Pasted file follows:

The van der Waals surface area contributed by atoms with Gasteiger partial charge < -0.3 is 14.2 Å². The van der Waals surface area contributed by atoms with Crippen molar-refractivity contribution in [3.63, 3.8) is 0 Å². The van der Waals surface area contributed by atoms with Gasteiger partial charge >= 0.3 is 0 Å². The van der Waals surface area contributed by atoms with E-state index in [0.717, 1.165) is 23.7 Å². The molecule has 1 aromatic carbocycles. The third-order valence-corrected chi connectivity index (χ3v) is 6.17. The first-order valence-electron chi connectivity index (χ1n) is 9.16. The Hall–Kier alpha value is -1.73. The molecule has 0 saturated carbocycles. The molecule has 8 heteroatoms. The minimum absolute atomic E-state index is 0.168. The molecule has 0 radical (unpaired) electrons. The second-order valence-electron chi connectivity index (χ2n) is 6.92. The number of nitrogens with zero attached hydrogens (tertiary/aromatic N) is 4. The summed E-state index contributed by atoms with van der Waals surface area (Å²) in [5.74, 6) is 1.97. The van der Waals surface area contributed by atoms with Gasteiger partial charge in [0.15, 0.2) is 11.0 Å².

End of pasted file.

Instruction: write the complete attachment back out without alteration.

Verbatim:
The van der Waals surface area contributed by atoms with Gasteiger partial charge < -0.3 is 14.2 Å². The van der Waals surface area contributed by atoms with Crippen molar-refractivity contribution in [3.63, 3.8) is 0 Å². The van der Waals surface area contributed by atoms with Gasteiger partial charge >= 0.3 is 0 Å². The van der Waals surface area contributed by atoms with E-state index in [0.717, 1.165) is 23.7 Å². The molecule has 1 aromatic carbocycles. The third-order valence-corrected chi connectivity index (χ3v) is 6.17. The first-order valence-electron chi connectivity index (χ1n) is 9.16. The Hall–Kier alpha value is -1.73. The molecule has 0 saturated carbocycles. The molecule has 8 heteroatoms. The minimum absolute atomic E-state index is 0.168. The molecule has 0 radical (unpaired) electrons. The second-order valence-electron chi connectivity index (χ2n) is 6.92. The number of nitrogens with zero attached hydrogens (tertiary/aromatic N) is 4. The summed E-state index contributed by atoms with van der Waals surface area (Å²) in [5.74, 6) is 1.97. The van der Waals surface area contributed by atoms with Gasteiger partial charge in [0.15, 0.2) is 11.0 Å².